Civil War Battle Links Two Local Civic Leaders
LAST WEEK’S STORY was about a young Union sailor, Thomas Farrell, who served on the federal blockade steamer Quaker City, and John Fentress, captain of the Princess Anne Cavalry, who helped guard the shoreline near Cape Henry.
On June 24, 1861, the commander of the Union blockade ship Quaker City sent a message to his flag officer detailing an incident in Lynnhaven Bay, in which a defector from the Norfolk navy yard waited on the beach to be rescued.
“I immediately dispatched an armed boat under charge of Acting Master Mather to bring him off, but which was fired upon before reaching the shore by a large body of mounted troops, who rushed from a concealed rendezvous in the woods.
“I regret to inform you that James Lloyd, ordinary seaman, was wounded, I fear mortally.” Furthermore, a later dispatch said, the would-be defector was captured.
A couple of months after, Frank Leslie’s Illustrated Newspaper, a weekly that came to prominence during the Civil War, carried a detailed sketch of the scene. It shows the Quaker City opening fire on the shoreline. From the woods near the beach, an explosion of gunfire erupts. And in the water, pulling for the ship, is the rowboat.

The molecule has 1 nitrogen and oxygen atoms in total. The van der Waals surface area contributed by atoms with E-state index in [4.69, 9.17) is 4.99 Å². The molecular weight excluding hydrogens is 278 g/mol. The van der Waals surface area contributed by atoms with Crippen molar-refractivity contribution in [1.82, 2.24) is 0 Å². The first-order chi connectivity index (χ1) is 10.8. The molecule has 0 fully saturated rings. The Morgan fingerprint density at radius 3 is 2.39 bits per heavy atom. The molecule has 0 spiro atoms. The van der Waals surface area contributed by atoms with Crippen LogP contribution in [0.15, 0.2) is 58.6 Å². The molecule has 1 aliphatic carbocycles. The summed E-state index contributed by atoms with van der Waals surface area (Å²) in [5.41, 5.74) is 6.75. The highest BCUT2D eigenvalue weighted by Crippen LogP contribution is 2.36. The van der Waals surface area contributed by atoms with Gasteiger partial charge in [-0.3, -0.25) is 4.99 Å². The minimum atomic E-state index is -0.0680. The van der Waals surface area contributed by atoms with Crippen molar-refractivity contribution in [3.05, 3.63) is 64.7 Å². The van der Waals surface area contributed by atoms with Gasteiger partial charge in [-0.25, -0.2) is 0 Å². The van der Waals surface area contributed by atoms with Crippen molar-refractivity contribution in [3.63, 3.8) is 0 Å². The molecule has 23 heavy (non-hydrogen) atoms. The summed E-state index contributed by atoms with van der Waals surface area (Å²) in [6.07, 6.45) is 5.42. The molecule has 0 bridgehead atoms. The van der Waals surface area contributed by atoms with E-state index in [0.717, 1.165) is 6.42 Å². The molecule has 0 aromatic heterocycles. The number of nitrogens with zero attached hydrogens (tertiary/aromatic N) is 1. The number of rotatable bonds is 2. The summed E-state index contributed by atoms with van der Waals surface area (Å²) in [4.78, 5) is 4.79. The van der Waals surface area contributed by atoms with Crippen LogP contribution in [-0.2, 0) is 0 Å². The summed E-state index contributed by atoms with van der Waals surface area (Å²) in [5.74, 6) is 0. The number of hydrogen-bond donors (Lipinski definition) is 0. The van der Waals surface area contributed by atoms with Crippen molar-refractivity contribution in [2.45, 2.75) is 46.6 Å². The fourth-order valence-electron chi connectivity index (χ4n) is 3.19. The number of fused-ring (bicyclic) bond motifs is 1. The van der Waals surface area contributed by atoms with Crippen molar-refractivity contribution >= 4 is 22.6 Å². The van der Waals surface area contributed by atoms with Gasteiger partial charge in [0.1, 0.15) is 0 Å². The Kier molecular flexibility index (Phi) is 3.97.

It’s a remarkable illustration of one of the few skirmishes – and few shots fired in anger – in what was to become Virginia Beach during its long history. Also remarkable, if not mind-boggling, is that descendents of two of the antagonists long have known and worked with each other in local civic affairs.
Barbara Ferguson, granddaughter of Thomas Farrell, has long lived in Virginia Beach and has served as Princess Anne representative on the Planning Commission. Gary Fentress, great-great-grandson of Capt. Fentress, is the Beach’s deputy city attorney, who was then counsel to the commission.
“I was quite amazed to find out that we had this connection,” Fentress said as I met him in the parking lot of the Beacon Building on Virginia Beach Boulevard. He showed me a folder of documents from the period, including the illustration you see here.
As for the Union sailor, after his stint on the Quaker City, Farrell joined the Army and volunteered for a reconnaissance mission to make maps and report on Confederate defenses on the Virginia Peninsula. Wearing civilian clothing and a straw hat, he slipped behind enemy lines and drew sketches of Polegreen Church, believed to be an important rendezvous point.
After several other assignments, he served as aide de camp to Gen. Ulysses S. Grant during the siege of Vicksburg, Miss. There he sketched the defenses and directed artillery fire. He was twice wounded but completed his mission. For his efforts, he was promoted to captain at age 20. After the war and the death of his wife and son, he remarried and had five children with his second wife, Ellen. The last of those children was Ferguson’s mother.
The Quaker City went on to capture other would-be blockade runners and after the war was returned to commercial service. Lavishly refitted in New York, the steamer embarked on a highly touted transatlantic cruise, carrying an ambitious young humorist who was calling himself Mark Twain.